by Ashley Leyba, History

A Chat Room tool allows you to have real-time conversations with course participants who are logged in at the same time.

Why and how did you use online Chat?

I’ve used Chat in two different ways. The first was as a site for “virtual office hours.” These sessions, which I usually held in the week or two before exams or written assignments were due, allowed students whose schedules conflicted with my normal face-to-face office hours to touch base with me and have their questions answered.

I have also used online Chat as a place for course “pre-discussion.” Each week, I asked my students to post in our course chat room prior to the start of class. These posts were to include two or three questions for discussion based on that week’s readings, as well as a brief discussion of any concepts they found especially difficult or confusing. In addition, they were required to read (and, when motivated, respond to) each other’s submissions, so that they were well prepared for that day’s discussion. In previous courses, I felt that I was driving the in-class discussion too much, so these weekly submissions were devised as a way to keep me attuned to the intellectual interests of my students.

How did you prepare to use the Chat Room tool in your class?

In general, using Chat required little in the way of advance preparation. All that you need to do is add the Chat navigation link to your course site (see the instructor guide for bCourses).

After a brief discussion on the first day of class, I found that my students did not need technical assistance with this tool (though if they do, you can send them to the student guide for bCourses). So my instructions to them focused more on content. For example, I provided a description of the weekly chat assignment in our course syllabus, as well as a sample chat posting that showed them what I was expecting in terms of length and depth.

How did using Chat benefit your students?

The Chat tool, via the “virtual office hours,” allowed more students to interact with me than if I had limited myself to in-person office hours. Since the chat room was a running dialogue (i.e. previous discussions were not deleted, so students could scroll through the entire chat history), students who were not able to log on during my office hours could later read through the questions that were posed and, hopefully, find answers to the questions they had. I also found, in some classes, that students used Chat as a place to exchange ideas and information, or to set up study groups before exams.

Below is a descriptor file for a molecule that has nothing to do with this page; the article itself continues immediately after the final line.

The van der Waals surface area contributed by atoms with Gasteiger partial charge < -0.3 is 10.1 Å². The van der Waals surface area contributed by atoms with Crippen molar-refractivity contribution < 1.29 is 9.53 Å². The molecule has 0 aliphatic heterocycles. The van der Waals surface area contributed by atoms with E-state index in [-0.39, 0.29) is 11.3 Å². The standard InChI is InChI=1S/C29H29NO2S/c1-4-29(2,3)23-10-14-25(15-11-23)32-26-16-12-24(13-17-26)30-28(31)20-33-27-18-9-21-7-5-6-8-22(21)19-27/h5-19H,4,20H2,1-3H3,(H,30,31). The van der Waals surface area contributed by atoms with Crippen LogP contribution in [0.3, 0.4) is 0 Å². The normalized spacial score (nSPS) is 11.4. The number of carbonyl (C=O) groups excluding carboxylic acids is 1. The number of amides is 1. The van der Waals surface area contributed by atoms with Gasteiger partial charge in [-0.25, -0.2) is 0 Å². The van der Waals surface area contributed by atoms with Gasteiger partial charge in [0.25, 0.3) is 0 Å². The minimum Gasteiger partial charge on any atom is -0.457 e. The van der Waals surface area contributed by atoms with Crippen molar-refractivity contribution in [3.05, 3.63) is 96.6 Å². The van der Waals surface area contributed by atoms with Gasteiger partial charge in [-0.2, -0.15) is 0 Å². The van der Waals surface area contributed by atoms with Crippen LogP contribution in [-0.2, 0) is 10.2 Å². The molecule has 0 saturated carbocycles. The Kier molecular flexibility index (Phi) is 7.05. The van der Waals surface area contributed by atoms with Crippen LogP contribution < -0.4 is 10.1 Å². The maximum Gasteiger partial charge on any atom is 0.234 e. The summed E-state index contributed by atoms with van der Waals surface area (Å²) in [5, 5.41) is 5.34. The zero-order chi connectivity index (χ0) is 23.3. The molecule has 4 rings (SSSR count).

It was when the chat room was used as a site for “pre-discussion,” though, that the tool was most beneficial to students, because it allowed them to be prepared for an active and engaged class discussion. In writing their own discussion questions, and reading those of their classmates, each student had a good sense of the issues and questions that would make up our in-class discussion. As a result, each student had time to reflect on these issues before the start of class and, once they arrived, were prepared to make informed contributions to our discussion.

How did using Chat benefit you as a GSI?

One of the biggest benefits of using Chat for “virtual office hours” was the decrease in the number of panicked emails that I received in the days (and hours) before an exam or assignment was due. Instead of emailing me, students could read through the chat room log and find answers to commonly asked questions (for example, Where is the exam taking place? or How do I submit my paper?).

The pre-discussion submissions also proved to be very beneficial to my teaching. By structuring class discussions around the questions students posed in the chat room, I prevented our classes from becoming a showcase of my personal academic interests (the initial goal in using this tool). And although this was not the original intent, I found that asking my students to participate in the chat room pre-discussions provided me with a lot of valuable information. For example, before I even got to class, I knew which students had not read the assigned works as closely as I would have liked and, more importantly, I knew before class what ideas were causing my students trouble.  This allowed me time to think through their questions and come up with well thought-out explanations and/or devise in-class activities that might help them work through difficult readings.

What advice would you give to other GSIs who are planning to use Chat?

Any time you require your students to work with outside technology (even if it is something they have probably used in previous classes), it is good to explain to them how you plan to use it for your course, and make sure they are comfortable with the tool. I would also encourage you to check in with your students from time to time, and ask them if the tool is working well and proving useful. I did this when I first used the chat room for pre-discussion and, after several conversations with my students, it became clear that I needed to make some adjustments to the assignment deadline. I’m glad I took the time to do this because, in the end, making that alteration made the assignment much more effective.